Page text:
The Journal of Female Health Sciences: JFH.TD.13.098
SCIENTIFIC ANALYSIS REVEALS MAJOR DIFFERENCES IN
THE BREAST SIZE OF WOMEN IN DIFFERENT COUNTRIES
– U.S. women have a significantly larger mean breast volume than women born in other countries
John D. L. Anderson – Curator of Human Anatomy, New Delhi School of Applied Sciences
Susan C. Chandler – Senior Lecturer, Aesthetic Surgery, Braga Medical School
Megan A. B. Mason – Senior Researcher, Department of Mathematical Statistics, UISS Chennan B. Khan
– Professor, Diagnostic Technology, New Delhi School of Applied Sciences Jennifer E. Lindsay –
Associate Director, ND Garment Ltd
Richard M. Sandler – Professor of Radiology, Camiry University
Liu G. Wong – President Emerita of Atape Institute of Human Anatomy
In recent years the breast size (i.e., bra cup size and bra band size) of women has been studied in a number of national and regional research projects. Most of the studies have been conducted by universities in cooperation with companies within the lingerie industry and other commercial stakeholders. However, the local studies have not been able to provide internationally comparable results regarding the factual breast size (i.e., breast volume or breast tissue volume) in different countries.
Increasing knowledge of the breast size variation of women from different countries is needed as a guideline for example for the product development and targeting of marketing actions of clothing industry and cosmetic surgery providers.
Recently a group of scientists made a thorough international data analysis with statistically reliable results. The breast size data of women born in 108 countries were converted to a comparable format and analyzed. The study analysis defined in a scientific way the average breast size of 28 – 30-year-old women broken down by country of birth. The analysis was based on accurately measured breast tissue volume of the women in the material. In order to facilitate the practical applicability of the study results the outcome of the final analysis was also expressed as bra cup sizes using the EU bra size standard as a reference.
The study analysis revealed that there is a considerable variation in the breast tissue volume, i.e., the factual bra cup size, of women depending on their country of birth.
For example, women born in the U.S.A have by far larger breasts than women in any other country, while women born in Africa and Asia, particularly in the East Asian countries, have the smallest breast volumes.
The United States Senate voted 79-20 as part of their 2014 budget to repeal part of the Affordable Care Act (Obamacare) that would have imposed a tax on medical-device sales, including breast and other implants. Repeal of the proposed medical device tax was bipartisan. Many Senators realize this provision would cost jobs at medical device producers. Additionally, the tax would increase cost of care and decrease availability of care, effects contrary to the intended purpose of the Affordable Care Act.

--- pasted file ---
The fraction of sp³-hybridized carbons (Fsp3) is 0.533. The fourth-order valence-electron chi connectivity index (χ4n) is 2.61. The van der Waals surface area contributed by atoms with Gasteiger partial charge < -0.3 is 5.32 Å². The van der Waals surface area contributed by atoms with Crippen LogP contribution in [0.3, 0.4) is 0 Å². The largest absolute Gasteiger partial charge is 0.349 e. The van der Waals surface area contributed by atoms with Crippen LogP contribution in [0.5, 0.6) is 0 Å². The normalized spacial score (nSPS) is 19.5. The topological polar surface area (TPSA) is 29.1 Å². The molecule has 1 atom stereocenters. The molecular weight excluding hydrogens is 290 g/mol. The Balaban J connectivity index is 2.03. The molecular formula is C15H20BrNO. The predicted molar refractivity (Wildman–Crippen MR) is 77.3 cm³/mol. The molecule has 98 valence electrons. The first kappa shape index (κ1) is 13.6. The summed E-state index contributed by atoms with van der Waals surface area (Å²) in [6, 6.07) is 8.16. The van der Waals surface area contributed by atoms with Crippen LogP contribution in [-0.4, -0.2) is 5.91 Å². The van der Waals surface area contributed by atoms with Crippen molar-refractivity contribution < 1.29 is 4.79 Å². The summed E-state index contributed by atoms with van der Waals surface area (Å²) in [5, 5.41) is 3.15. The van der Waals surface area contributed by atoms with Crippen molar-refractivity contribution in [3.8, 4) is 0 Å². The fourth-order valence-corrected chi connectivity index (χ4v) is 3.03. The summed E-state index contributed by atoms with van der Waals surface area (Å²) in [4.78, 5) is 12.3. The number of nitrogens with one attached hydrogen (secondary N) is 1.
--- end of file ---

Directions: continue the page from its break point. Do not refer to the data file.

Revenue from the medical-device tax would have paid for part of the signature achievement of President Obama’s first term. Repeal of the tax does not become law because as part of a tax and spend 2014 budget bill passed by the Democrat controlled Senate, it stands no chance of passing the Republican controlled House of Representatives. Still, the symbolic vote is a victory for patients, physicians, and medical-device makers because it signifies overwhelming opposition to adverse impact of the medical-device tax. Sen. Amy Klobuchar (D., Minn.) said she opposed the tax, despite its connection to the health-care law. “It still isn’t right because it creates too much of a burden,” Sen. Klobuchar said, asserting the health-care overhaul won’t generate enough new customers to offset the costs for medical-device companies.
For both cosmetic implants and for breast reconstruction after mastectomy, the device tax would have increased costs, which are already among the highest worldwide due to the stifling regulatory and taxation environment in which American surgeons operate, and in which American patients are cared for. Facial and other body implants would also have been subject to additional taxation. Each and every regulatory board, agency, and committee that mandates accredited providers’ participation charges for that privilege. For the federal government to obligate cosmetic patients to pay for others’ medical care amounts to extortion, and to further abridgement of American liberty. The tax is contrary to constitutional principles, and for that reason alone, the measure should have been justly repealed.
Steve Laverson, MD